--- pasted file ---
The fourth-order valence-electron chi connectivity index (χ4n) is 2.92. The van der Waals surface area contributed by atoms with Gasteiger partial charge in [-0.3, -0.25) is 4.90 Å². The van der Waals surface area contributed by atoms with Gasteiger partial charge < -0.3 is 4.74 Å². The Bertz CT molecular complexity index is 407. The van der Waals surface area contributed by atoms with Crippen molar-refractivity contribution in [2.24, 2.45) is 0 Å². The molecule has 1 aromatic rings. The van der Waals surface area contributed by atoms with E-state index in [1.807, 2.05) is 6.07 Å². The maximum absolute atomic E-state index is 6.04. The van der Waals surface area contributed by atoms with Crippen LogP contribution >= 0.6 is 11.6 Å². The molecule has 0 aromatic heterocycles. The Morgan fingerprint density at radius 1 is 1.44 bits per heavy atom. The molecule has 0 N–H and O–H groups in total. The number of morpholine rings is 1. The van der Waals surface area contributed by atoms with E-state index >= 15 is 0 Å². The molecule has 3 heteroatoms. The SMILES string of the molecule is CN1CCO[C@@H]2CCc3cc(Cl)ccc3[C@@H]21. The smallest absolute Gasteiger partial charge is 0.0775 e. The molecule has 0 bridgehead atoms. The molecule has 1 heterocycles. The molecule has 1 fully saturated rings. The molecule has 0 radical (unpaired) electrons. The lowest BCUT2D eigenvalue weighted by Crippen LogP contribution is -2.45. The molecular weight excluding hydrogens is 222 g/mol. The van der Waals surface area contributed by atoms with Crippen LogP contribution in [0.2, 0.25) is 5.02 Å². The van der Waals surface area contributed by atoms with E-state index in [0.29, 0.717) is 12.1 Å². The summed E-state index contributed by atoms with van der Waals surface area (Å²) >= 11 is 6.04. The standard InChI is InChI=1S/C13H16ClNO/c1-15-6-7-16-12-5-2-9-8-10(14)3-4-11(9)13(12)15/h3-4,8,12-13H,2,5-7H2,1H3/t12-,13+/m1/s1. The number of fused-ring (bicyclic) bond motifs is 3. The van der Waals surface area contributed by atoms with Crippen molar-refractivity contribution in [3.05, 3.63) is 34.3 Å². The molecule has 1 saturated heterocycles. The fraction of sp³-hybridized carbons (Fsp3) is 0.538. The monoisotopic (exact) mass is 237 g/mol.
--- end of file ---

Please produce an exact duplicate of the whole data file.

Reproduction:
The fourth-order valence-electron chi connectivity index (χ4n) is 2.92. The van der Waals surface area contributed by atoms with Gasteiger partial charge in [-0.3, -0.25) is 4.90 Å². The van der Waals surface area contributed by atoms with Gasteiger partial charge < -0.3 is 4.74 Å². The Bertz CT molecular complexity index is 407. The van der Waals surface area contributed by atoms with Crippen molar-refractivity contribution in [2.24, 2.45) is 0 Å². The molecule has 1 aromatic rings. The van der Waals surface area contributed by atoms with E-state index in [1.807, 2.05) is 6.07 Å². The maximum absolute atomic E-state index is 6.04. The van der Waals surface area contributed by atoms with Crippen LogP contribution >= 0.6 is 11.6 Å². The molecule has 0 aromatic heterocycles. The Morgan fingerprint density at radius 1 is 1.44 bits per heavy atom. The molecule has 0 N–H and O–H groups in total. The number of morpholine rings is 1. The van der Waals surface area contributed by atoms with E-state index >= 15 is 0 Å². The molecule has 3 heteroatoms. The SMILES string of the molecule is CN1CCO[C@@H]2CCc3cc(Cl)ccc3[C@@H]21. The smallest absolute Gasteiger partial charge is 0.0775 e. The molecule has 0 bridgehead atoms. The molecule has 1 heterocycles. The molecule has 1 fully saturated rings. The molecule has 0 radical (unpaired) electrons. The lowest BCUT2D eigenvalue weighted by Crippen LogP contribution is -2.45. The molecular weight excluding hydrogens is 222 g/mol. The van der Waals surface area contributed by atoms with Crippen LogP contribution in [0.2, 0.25) is 5.02 Å². The van der Waals surface area contributed by atoms with E-state index in [0.29, 0.717) is 12.1 Å². The summed E-state index contributed by atoms with van der Waals surface area (Å²) >= 11 is 6.04. The standard InChI is InChI=1S/C13H16ClNO/c1-15-6-7-16-12-5-2-9-8-10(14)3-4-11(9)13(12)15/h3-4,8,12-13H,2,5-7H2,1H3/t12-,13+/m1/s1. The number of fused-ring (bicyclic) bond motifs is 3. The van der Waals surface area contributed by atoms with Crippen molar-refractivity contribution in [3.05, 3.63) is 34.3 Å². The molecule has 1 saturated heterocycles. The fraction of sp³-hybridized carbons (Fsp3) is 0.538. The monoisotopic (exact) mass is 237 g/mol.